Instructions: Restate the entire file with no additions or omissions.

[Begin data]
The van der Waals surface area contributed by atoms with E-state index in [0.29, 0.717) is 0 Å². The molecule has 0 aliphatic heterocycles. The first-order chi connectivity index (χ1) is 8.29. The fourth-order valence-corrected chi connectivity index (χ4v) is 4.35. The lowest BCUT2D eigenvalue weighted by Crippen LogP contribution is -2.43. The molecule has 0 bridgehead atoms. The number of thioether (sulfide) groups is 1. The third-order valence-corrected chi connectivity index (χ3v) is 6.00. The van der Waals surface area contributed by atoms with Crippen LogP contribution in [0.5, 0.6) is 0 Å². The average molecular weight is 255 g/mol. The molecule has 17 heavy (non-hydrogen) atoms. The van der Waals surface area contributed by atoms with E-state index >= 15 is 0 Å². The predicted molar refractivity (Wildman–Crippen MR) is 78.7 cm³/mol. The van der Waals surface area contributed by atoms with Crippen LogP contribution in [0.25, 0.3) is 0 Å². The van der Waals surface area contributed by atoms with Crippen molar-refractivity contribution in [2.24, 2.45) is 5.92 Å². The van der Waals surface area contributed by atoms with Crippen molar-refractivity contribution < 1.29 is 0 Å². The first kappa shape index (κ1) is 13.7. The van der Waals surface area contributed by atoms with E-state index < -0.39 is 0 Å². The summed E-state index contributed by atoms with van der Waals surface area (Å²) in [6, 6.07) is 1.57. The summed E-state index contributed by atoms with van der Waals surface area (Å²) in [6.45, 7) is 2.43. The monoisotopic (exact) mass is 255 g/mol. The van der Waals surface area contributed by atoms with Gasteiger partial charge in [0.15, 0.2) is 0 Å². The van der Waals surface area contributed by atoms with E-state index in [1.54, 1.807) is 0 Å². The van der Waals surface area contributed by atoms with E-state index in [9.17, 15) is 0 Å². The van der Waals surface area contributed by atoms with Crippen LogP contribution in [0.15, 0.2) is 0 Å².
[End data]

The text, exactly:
The van der Waals surface area contributed by atoms with E-state index in [0.29, 0.717) is 0 Å². The molecule has 0 aliphatic heterocycles. The first-order chi connectivity index (χ1) is 8.29. The fourth-order valence-corrected chi connectivity index (χ4v) is 4.35. The lowest BCUT2D eigenvalue weighted by Crippen LogP contribution is -2.43. The molecule has 0 bridgehead atoms. The number of thioether (sulfide) groups is 1. The third-order valence-corrected chi connectivity index (χ3v) is 6.00. The van der Waals surface area contributed by atoms with Crippen LogP contribution in [0.5, 0.6) is 0 Å². The average molecular weight is 255 g/mol. The molecule has 17 heavy (non-hydrogen) atoms. The van der Waals surface area contributed by atoms with E-state index >= 15 is 0 Å². The predicted molar refractivity (Wildman–Crippen MR) is 78.7 cm³/mol. The van der Waals surface area contributed by atoms with Crippen LogP contribution in [0.25, 0.3) is 0 Å². The van der Waals surface area contributed by atoms with Crippen molar-refractivity contribution in [2.24, 2.45) is 5.92 Å². The van der Waals surface area contributed by atoms with Crippen molar-refractivity contribution < 1.29 is 0 Å². The first kappa shape index (κ1) is 13.7. The van der Waals surface area contributed by atoms with E-state index < -0.39 is 0 Å². The summed E-state index contributed by atoms with van der Waals surface area (Å²) in [6, 6.07) is 1.57. The summed E-state index contributed by atoms with van der Waals surface area (Å²) in [6.45, 7) is 2.43. The monoisotopic (exact) mass is 255 g/mol. The van der Waals surface area contributed by atoms with Gasteiger partial charge in [0.15, 0.2) is 0 Å². The van der Waals surface area contributed by atoms with E-state index in [1.54, 1.807) is 0 Å². The van der Waals surface area contributed by atoms with E-state index in [9.17, 15) is 0 Å². The van der Waals surface area contributed by atoms with Crippen LogP contribution in [0.15, 0.2) is 0 Å².